Under the Influence

This divorce firm's YouTube campaign earned 90M impressions

The legal industry in North America will spend north of $1B on advertising this year. And as a result, some law firm advertising is good, some of it bad, but a handful of it highly creative.

Law associations in the United States and Canada forbid law firms from advertising until the '70s and '80s respectively.

They believed advertising would erode a client's trust in the lawyer by exposing an economic motivation for representation. And that "hawking one's wares" would tarnish a lawyer's image.

In other words, law was a profession, not a trade.

Today, things have changed drastically.

Law firms not only advertise, they have in-house marketing departments. There are now advertising agencies that specialize in the law firm category.

The legal industry in Canada and the United States will spend north of $1B on advertising this year.

And as a result, some law firm advertising is good, some of it bad, but a handful of it is highly creative.

Divorce Happens

Take this campaign from the Maryland-based divorce firm Esteban Gergely.

The small law office was looking to compete with much larger law firms. So they took to YouTube – a place where many couples post their wedding and honeymoon videos.

The law firm posted a series of three videos which, by the thumbnails, appeared to be just that.

One was called "The Best Day of our Lives: Memories from our Wedding." Another was titled: "Josh and Kimberly: Anniversary trip to Mallorca."

Esteban Gergley then emailed the links to 700 prospective clients.

But when clients clicked play, they didn't see couples walking hand-in-hand on the beach. Instead, this happened:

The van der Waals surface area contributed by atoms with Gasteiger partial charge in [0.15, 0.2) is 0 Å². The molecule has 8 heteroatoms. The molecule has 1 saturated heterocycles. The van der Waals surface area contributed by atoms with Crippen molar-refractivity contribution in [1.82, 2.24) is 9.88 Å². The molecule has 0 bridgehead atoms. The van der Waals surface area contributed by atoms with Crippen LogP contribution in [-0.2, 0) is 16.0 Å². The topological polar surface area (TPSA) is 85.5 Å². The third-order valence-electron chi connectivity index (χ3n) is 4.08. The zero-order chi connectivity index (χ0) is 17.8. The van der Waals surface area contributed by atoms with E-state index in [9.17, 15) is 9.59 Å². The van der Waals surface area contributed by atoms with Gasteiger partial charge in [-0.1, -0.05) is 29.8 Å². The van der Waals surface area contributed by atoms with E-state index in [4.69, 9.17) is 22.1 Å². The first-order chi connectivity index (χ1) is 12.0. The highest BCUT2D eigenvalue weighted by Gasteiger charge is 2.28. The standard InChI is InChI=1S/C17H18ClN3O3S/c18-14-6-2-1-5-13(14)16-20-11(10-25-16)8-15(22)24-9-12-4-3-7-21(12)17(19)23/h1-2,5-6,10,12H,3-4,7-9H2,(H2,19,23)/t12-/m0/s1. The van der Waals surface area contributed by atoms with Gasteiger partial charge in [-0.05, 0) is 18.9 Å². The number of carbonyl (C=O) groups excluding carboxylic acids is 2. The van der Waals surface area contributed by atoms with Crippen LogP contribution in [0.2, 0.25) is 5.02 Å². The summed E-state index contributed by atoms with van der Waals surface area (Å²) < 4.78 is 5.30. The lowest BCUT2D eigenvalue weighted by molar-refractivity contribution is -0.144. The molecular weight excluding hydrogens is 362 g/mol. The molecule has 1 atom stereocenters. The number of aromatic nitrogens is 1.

The ad agency that created the campaign said: "The removal of a video from YouTube tells a story on its own" - since in today's world, when someone gets divorced, they often "remove all evidence of their former happy lives" from social media.

It was a bold strategy. Not only because it packed a surprise, but because a video with the words "removed by the user" is usually the kiss of death on YouTube.

But it paid off. The ads went viral – earning over 90M media impressions from around the world. The marketing industry called it one of the most creative law firm campaigns of the year.

Esteban Gergely saw a 2000 per cent increase in visitors to their site. And a 300 per cent increase in divorce-related calls.

Proving that when it comes to effective advertising, creativity is the law.

For more creative law firm advertising stories, click or tap the "Listen" tab above to hear the full Under the Influence episode. You can also find us on the CBC Radio app or subscribe to our Podcast.

Under the Influence is recorded in the Terstream Mobile Recording studio - a 1969 Airstream trailer that's been restored and transformed into a studio on wheels. So host Terry O'Reilly can record the show wherever he goes.
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The Terstream Mobile Recording Studio. (Image Credit: Sidney O'Reilly)